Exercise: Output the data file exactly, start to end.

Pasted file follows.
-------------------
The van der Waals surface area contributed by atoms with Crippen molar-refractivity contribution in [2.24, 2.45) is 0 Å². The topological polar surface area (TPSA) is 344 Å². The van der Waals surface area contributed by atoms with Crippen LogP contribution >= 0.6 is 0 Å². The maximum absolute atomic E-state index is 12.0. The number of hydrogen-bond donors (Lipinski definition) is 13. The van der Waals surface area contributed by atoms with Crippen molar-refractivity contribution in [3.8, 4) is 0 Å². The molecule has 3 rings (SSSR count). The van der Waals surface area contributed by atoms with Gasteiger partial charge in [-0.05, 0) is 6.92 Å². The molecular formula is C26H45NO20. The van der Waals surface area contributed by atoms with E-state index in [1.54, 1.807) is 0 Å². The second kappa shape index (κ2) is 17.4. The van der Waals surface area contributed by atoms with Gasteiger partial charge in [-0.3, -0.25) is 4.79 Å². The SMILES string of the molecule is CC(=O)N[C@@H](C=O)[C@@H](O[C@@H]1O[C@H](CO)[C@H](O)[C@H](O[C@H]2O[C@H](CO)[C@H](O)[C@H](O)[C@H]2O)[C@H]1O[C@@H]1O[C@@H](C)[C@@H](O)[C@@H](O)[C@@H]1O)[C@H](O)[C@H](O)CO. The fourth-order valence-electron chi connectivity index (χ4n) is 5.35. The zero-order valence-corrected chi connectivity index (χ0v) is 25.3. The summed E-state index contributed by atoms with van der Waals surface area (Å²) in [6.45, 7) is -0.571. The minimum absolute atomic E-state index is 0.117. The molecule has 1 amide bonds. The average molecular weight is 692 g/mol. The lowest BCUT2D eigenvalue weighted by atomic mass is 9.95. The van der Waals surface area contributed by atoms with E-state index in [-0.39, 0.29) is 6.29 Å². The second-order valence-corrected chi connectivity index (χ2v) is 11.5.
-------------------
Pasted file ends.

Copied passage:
The van der Waals surface area contributed by atoms with Crippen molar-refractivity contribution in [2.24, 2.45) is 0 Å². The topological polar surface area (TPSA) is 344 Å². The van der Waals surface area contributed by atoms with Crippen LogP contribution >= 0.6 is 0 Å². The maximum absolute atomic E-state index is 12.0. The number of hydrogen-bond donors (Lipinski definition) is 13. The van der Waals surface area contributed by atoms with Crippen molar-refractivity contribution in [3.8, 4) is 0 Å². The molecule has 3 rings (SSSR count). The van der Waals surface area contributed by atoms with Gasteiger partial charge in [-0.05, 0) is 6.92 Å². The molecular formula is C26H45NO20. The van der Waals surface area contributed by atoms with E-state index in [1.54, 1.807) is 0 Å². The second kappa shape index (κ2) is 17.4. The van der Waals surface area contributed by atoms with Gasteiger partial charge in [-0.3, -0.25) is 4.79 Å². The SMILES string of the molecule is CC(=O)N[C@@H](C=O)[C@@H](O[C@@H]1O[C@H](CO)[C@H](O)[C@H](O[C@H]2O[C@H](CO)[C@H](O)[C@H](O)[C@H]2O)[C@H]1O[C@@H]1O[C@@H](C)[C@@H](O)[C@@H](O)[C@@H]1O)[C@H](O)[C@H](O)CO. The fourth-order valence-electron chi connectivity index (χ4n) is 5.35. The zero-order valence-corrected chi connectivity index (χ0v) is 25.3. The summed E-state index contributed by atoms with van der Waals surface area (Å²) in [6.45, 7) is -0.571. The minimum absolute atomic E-state index is 0.117. The molecule has 1 amide bonds. The average molecular weight is 692 g/mol. The lowest BCUT2D eigenvalue weighted by atomic mass is 9.95. The van der Waals surface area contributed by atoms with E-state index in [-0.39, 0.29) is 6.29 Å². The second-order valence-corrected chi connectivity index (χ2v) is 11.5.